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  • Writer's pictureFather George

From Father George's Desk 3/3/2024

…“Sign, sign, everywhere a sign…” In today’s readings everyone is looking for signs. As happens so   frequently in John’s Gospel, the crowd demands a sign from Jesus as he cleanses the temple.  The Jews and the Greeks in Corinth are demanding signs and “wisdom” from Paul.  But our Christian faith is not based on signs and miracles and it makes no sense when applying simple human “wisdom”.  “We         proclaim Christ crucified,” Paul reminds us today, “to those who are called...Christ the power of God and the wisdom of God.”  We are called—in these days of our Lenten spring and all the days of our lives—to proclaim Christ crucified in our thoughts, words, and deeds….to surrender ourselves in our weakness to God’s strength so that we may grow in that divine wisdom which surpasses our understanding.


So, as we approach the halfway point of our Lenten journey—it’s a good time to ask, “How well am I   doing?”  Am I taking advantage of the various opportunities for spiritual growth and understanding the season provides?  Is my prayer life deepening or am I stuck in a rut?  Have I been to the Sacrament of Reconciliation yet, or am I going to wait until the last minute again?  If we’re not satisfied with the       answers to these questions there is still time to do something about it.  It’s never too late to make this a good Lent…


· Make an extra effort to attend daily Mass if possible, even if it’s only once a week. 

· Stations of Cross are prayed each Friday at 9:00AM at Holy Family with the CDT school, Noon at St. John and at 6:00PM at Holy Family; this venerable devotion, popularized by St. Francis of Assisi in the Middle Ages, allows us the opportunity to reflect upon the saving death of our Lord as we trace the steps of the Via Dolorosa (the Way of Sorrows). 

· Bishop Kulick will be offering a series of Lenten Reflections at various parishes around the diocese each week, this week’s session will be on Monday evening at the Church of the Good Shepherd in Kent; check the diocesan website for more        information and the complete schedule. 

· Celebrate the Sacrament of Reconciliation...each Saturday at 3:00PM at Holy Family and 4:15PM at St. John. And our      Regional Lenten Penance Services begin this Thursday at St. James Parish in New Alexandria.


Thanks to the generous early donors at both parishes who have gotten our 2024 Diocesan Lenten Appeal off to a strong start.  We want to keep the momentum going so that we can get to work on our parish’s St. John to do some needed repair work on the main entry doors to the church and to add an automatic opener to improve access to our house of worship...and at Holy Family to do some badly needed updating to our security and fire alert systems.  Please prayerfully consider your pledge or gift to this year’s DLA in the coming days.  You may return your pledge or gift by mail, in person during office hours, or drop it in the     collection basket.  You can also make your pledge online by clicking on the “Donate” link on our parish website or by visiting the diocesan website,  Watch for weekly progress reports in the bulletin beginning next weekend.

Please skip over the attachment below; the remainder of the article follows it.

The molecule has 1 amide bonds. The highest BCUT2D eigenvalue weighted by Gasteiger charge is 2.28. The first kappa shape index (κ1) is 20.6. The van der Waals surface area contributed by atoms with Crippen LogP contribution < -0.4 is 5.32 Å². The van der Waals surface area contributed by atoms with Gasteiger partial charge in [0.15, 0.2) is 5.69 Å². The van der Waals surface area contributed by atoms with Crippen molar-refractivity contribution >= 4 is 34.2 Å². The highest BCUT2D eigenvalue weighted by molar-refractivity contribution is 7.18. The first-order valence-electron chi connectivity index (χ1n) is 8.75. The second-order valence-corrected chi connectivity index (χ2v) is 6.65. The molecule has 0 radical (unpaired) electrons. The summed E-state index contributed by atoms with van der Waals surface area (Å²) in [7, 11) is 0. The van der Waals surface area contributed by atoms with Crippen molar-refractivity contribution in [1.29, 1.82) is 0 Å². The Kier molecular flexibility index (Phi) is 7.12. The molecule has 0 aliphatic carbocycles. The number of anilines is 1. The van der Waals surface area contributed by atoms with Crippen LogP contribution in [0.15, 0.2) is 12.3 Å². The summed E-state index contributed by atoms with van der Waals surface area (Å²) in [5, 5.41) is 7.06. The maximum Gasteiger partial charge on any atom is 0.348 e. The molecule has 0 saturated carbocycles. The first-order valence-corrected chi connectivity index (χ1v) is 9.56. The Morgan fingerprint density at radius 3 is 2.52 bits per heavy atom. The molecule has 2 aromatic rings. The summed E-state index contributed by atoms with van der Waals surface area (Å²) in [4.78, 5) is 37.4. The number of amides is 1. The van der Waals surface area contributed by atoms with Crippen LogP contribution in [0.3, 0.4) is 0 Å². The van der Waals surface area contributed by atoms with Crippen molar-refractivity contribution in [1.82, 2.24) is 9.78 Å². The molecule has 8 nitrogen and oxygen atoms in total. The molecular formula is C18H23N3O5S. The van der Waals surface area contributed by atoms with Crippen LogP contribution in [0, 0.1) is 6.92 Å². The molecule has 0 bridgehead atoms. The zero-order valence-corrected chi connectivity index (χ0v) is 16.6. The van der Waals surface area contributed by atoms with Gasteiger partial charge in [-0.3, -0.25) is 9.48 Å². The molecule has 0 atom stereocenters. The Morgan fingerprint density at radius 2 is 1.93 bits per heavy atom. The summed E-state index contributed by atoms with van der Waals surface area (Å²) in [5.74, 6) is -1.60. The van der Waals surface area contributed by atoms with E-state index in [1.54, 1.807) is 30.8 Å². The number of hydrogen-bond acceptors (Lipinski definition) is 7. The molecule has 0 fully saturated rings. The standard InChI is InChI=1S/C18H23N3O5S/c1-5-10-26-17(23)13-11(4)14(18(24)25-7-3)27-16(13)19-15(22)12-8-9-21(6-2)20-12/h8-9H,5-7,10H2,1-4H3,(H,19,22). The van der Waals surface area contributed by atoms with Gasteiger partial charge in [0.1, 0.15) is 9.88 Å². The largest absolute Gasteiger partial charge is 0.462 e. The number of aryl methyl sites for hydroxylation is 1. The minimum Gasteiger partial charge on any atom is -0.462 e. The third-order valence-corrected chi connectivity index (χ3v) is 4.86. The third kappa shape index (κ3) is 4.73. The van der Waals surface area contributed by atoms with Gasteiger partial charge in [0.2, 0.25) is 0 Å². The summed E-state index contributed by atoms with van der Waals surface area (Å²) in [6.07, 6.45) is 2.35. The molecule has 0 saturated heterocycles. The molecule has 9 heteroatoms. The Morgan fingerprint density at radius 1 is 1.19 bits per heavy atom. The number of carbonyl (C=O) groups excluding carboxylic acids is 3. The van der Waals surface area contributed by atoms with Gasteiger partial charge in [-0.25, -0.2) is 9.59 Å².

On Thursday the Church celebrates two women martyrs of the ancient Church, Saints Perpetua & Felicity, who are excellent    examples for us to contemplate during Lent.  We know little about their biographies, except that they were born in the late second century in the Roman Province of North Africa, Perpetua into a noble family of a Christian mother and a pagan father, Felicity into slavery.  During a persecution of the Church in the early third century, Perpetua, nursing a newborn child, and Felicity     pregnant and about to give birth, were arrested along with three others and condemned to death for being Christian.  Perpetua writes that  father pleaded with her to renounce her faith but she continually refused: “When my father in his affection for me was trying to turn me from my purpose by arguments and thus weaken my faith, I said to him, ‘Do you see this vessel—water pot or whatever it may be? Can it be called by any other name than what it is?’ ‘No,’ he replied. ‘So also I cannot call myself by any   other name than what I am—a Christian.’” Perpetua and Felicity, coming from radically different backgrounds but sisters by their faith in Christ, were beheaded together in the City of Carthage (in modern day Tunisia) about the year 203. 



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